When a sports agent has a moral epiphany and is fired for expressing it, he decides to put his new philosophy to the test as an independent agent with the only athlete who stays with him and his former secretary.
Cuba Gooding Jr.,
Incarcerated and charged with murder, David Aames Jr. is telling the story of how he got to where he is to McCabe, the police psychologist. That story includes: being the 51% shareholder of a major publishing firm, which he inherited from his long deceased parents; the firm's board, appointed by David Aames Sr., being the 49% shareholders who would probably like to see him gone as they see him as being too irresponsible and immature to run the company; his best bro friendship with author, Brian Shelby; his "friends with benefits" relationship with Julie Gianni, who saw their relationship in a slightly different light; his budding romance with Sofia Serrano, who Brian brought to David's party as his own date and who Brian saw as his own possible life mate; and being in an accident which disfigured his face and killed the person who caused the accident. But as the story proceeds, David isn't sure what is real and what is a dream/nightmare as many facets of the story are incompatible to ...Written by
The smashed Gibson SG electric guitar is not a genuine Pete Townshend smashed guitar. It's a replica. Cameron Crowe says in his commentary that he "really, really wished" he had a genuine Townsend. See more »
As David returns to his car the morning after his night with Sofia, Julie approaches, having waited for him in her car down the street. How could Julie have known where to find him? Julie didn't know Sofia. Julie was still at the party when David and Sofia left. And from the setting and street sign it's clear that Sofia lives near the Manhattan Bridge (Water St.) in Brooklyn, an entirely different part of New York City than David (who lives in The Dakota across from Central Park), so Julie couldn't possibly have found him by just driving around searching. Brian could have told Julie where Sofia lives during the party, but he just met Sofia earlier that day and it would have been an odd thing to do, if he even knew Sofia's address yet himself. See more »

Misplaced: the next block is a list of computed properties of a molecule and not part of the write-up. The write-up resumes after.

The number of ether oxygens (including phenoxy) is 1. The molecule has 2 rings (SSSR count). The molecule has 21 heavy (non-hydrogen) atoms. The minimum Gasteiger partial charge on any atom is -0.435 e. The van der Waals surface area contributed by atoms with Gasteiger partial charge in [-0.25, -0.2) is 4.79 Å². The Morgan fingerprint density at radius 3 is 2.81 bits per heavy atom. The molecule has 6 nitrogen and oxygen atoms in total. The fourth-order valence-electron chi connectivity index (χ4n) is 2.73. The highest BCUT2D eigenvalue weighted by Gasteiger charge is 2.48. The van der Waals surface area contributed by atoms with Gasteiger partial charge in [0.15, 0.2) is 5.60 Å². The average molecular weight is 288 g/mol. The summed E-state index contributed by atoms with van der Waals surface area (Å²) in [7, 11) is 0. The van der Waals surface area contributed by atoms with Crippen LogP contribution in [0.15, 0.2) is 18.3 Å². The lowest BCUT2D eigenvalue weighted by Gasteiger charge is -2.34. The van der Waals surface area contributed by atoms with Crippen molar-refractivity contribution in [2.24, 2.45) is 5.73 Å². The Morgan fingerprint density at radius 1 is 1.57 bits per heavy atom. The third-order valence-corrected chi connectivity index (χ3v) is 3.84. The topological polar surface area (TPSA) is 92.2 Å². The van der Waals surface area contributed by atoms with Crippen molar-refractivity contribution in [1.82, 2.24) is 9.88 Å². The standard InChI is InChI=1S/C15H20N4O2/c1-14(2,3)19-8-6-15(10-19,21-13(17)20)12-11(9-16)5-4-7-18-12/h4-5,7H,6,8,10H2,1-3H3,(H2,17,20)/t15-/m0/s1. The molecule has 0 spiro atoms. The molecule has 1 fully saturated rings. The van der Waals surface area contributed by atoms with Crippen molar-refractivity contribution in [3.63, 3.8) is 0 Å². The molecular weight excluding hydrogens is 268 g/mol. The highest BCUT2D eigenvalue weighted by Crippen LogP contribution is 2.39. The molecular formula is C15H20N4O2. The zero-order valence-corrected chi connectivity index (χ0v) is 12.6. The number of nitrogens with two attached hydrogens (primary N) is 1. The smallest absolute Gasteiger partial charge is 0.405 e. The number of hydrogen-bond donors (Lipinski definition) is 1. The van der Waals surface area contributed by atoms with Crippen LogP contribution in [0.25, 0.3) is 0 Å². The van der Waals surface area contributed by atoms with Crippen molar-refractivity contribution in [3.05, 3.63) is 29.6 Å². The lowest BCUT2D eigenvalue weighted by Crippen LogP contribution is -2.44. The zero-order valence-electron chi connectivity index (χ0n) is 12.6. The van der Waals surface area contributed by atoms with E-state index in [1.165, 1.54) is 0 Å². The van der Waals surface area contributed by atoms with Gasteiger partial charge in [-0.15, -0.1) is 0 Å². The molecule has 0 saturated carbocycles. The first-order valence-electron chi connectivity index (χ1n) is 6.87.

Open your eyes.
Open your eyes. Open your eyes. Open your eyes. Open your eyes. Open you...
[David wakes up and pushes the snooze button on his alarm]
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The end credits are done to a background of a skyscape changing the various colors of the day. See more »
A scene near the end of the film where David Aames shoots a gun in front of the L.E. building is shown in one of the previews but not in the theatrical version. See more »
There is not a single movie that blew my mind more than Vanilla Sky, even after watching it for the second or maybe third time. Until half an hour passed, you understand almost everything that is happening, but then you get lost on purpose, the director wants you to get lost, just like Tom gets lost in his life. He drives you left and right, up and down, your starting to lose your patience with the movie and then, pop, your back in the driving seat again, why ?, because wow, you just understood something, you connected a few puzzling scenes and your feeling confident about the movie again. You feel for Tom, you are feeling sad like all of that is happening to you, not in some movie that already lost you a few times, but managed to get you back in the last moment. The ending explains it all, makes everything so perfectly clear, but many things leave you feeling pointless about the movie now, and that is why I don't like the ending. It is to sci-fi, to unreal and to supernatural to be implemented as an ending for this beauty.. but I guess there was not a better option to end the movie then this one...
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